This page was last updated 17 January 2013
Here’s a how I built an MBB BO 105CBS from a couple of Revell 1:32 scale kits. This would work just as well for any of the 1:72 or 1:48 kits around, I just like ‘em big.
All the Revell and Italeri 1:32 BO 105 kits are for the standard short fuselage version. The donor kits for this bash were the Revell ADAC triple-pack that has the 105, a BK 117 and a n EC 135, and the standalone Revell BO 105 PAH anti-tanker. The 105CBS version has an additional 8 inches length in the cabin. This was done so it could take the larger American rescue litters. There are some detail differences, which I will cover later, and a few additions to make the particular subject I am modelling here. This project is a BO 105CBS, c/n: S-615, VH-NSL, that was operated by the National Safety Council Australia (Victorian Division) (NSCA) in the mid 1980s. It was not ever used in the rescue role, so the internal fitout was quite basic, just the rear seats, no stretchers, no medical gear. It was, however, fitted with an external rescue winch.Stretching the Fuselage
This looks to be a fairly easy excersize as far as fuselage stretches go, but it is my first attempt, so let’s see what happens! You need to add about 7.8mm to the fuselage length and the fuselage is constant in section where the stretch occurs. This extension was done on the full size chopper in the simplest way possible. The extension below the floor was made ahead of the landing gear, so the landing gear attachments stayed standard. Above the floor the extension was made at the rear end of the cabin, again changing as little as possible. An extra rear window was added in the extension and this third window is the easiest way to pick the difference between the stretched and standard airframes.
You could probably do this stretch with an insert made from plastic card, but that sounds like too much work.
With the large, single piece, nose transparency, it is possible to finish the fuselage first and then slide the interior in afterward. This is a huge advantage as you don’t need to finalise the interior first-up and you can also do the meaty work on the fuselage, even the painting, without fear of damaging a delicate interior. For this reason, and because it was my first stretch, I tackled the fuselage first. As per the instructions, I drilled out the holes for the “grab-handle” antennae on the tail boom.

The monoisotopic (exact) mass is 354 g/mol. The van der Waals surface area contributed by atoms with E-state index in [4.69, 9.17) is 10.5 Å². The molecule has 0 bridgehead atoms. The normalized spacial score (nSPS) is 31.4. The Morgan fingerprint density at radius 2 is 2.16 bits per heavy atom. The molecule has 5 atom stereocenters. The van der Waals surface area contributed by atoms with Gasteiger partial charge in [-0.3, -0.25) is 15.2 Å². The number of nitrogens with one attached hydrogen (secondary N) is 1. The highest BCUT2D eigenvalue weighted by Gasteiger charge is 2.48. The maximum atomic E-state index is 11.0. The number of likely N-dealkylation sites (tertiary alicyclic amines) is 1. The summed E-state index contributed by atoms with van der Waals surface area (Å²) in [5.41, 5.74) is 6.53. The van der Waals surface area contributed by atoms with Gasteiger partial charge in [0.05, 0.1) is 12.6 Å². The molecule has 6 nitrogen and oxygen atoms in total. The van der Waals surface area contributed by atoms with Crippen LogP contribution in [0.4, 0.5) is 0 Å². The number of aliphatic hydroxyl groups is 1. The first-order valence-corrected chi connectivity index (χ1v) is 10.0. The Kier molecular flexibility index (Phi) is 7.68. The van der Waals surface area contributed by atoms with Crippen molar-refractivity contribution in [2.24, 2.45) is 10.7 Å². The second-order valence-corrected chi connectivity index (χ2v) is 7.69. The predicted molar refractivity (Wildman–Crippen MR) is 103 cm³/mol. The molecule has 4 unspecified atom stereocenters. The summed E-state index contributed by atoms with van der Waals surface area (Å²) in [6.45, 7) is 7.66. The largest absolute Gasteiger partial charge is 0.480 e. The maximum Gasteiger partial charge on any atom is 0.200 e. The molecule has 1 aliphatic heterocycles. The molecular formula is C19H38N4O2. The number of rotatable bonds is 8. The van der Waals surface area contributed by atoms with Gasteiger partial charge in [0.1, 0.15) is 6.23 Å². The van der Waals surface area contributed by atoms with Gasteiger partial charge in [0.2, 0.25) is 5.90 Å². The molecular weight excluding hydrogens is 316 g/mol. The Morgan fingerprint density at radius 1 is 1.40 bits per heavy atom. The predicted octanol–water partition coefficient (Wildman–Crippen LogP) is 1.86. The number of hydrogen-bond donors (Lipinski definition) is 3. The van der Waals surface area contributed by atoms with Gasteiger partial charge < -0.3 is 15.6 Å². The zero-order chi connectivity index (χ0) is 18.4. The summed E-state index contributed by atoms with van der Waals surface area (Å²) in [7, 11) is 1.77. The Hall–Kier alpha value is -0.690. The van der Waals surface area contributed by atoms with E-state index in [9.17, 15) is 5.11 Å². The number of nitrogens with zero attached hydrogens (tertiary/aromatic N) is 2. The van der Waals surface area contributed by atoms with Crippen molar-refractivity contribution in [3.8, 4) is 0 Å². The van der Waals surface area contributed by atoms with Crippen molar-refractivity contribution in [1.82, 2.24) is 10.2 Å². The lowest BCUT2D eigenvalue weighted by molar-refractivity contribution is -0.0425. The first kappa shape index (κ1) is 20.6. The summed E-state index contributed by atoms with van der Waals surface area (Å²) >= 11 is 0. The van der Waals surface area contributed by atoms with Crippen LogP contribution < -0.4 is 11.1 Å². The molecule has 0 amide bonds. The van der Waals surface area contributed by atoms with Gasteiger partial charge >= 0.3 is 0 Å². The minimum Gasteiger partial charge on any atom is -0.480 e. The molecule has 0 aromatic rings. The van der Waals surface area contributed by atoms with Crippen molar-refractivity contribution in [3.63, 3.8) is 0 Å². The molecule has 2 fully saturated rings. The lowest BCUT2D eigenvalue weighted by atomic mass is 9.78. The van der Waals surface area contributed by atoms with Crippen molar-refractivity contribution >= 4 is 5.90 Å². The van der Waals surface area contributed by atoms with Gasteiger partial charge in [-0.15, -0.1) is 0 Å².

The gearbox bulkhead and floor can go in and I also glued in the rear cabin bulkhead. The PAH rear bulkhead had some nice quilted detail, but a hole at the bottom, so I doubled it up with a spare bulkhead to blank off the hole and give even more stiffness. As an extra precaution I added some plastic card to the fuselage join to make it all good and solid for when I started cutting. I did this to both fuselages.
The fuselage halves are now glued together, clamped up and left to cure.
Now comes the interesting part - the cut-and-shut. Deep breath and away we go ...
With my two fuselages assembled and thoroughly cured I set about marking up the cut. I decided to simplify the stretch even further. Rather than cut and shut two sections, as per the original, above and below the floor, I made a single cut right through one section of the fuselage and re-drilled the front landing skid mounting holes. This way I am just trying to butt two cylinders together rather than trying to align several loose pieces. I’ll keep the rear cabin doors shut to ease the process further.
I ran masking tape next to the line to act as a cutting guide and to protect the bits I was going to keep. And I cut ...
Once the cutting was finished I started breathing again. You can see the overlap between the fuselage sections. The green fuselage was cut immediately in front of the engine nacelle, and the yellow was cut 8mm forward of that line.
Now the front and rear sections are brought together and glued. I added some thin plastic strip to strengthen the join and cover the hole from what was left of the door window on the yellow section. I also sanded down what was left of the main side doors on the rear section as it was raised.
A suitable amount of Tamiya putty was then added to the join and sanded back smooth.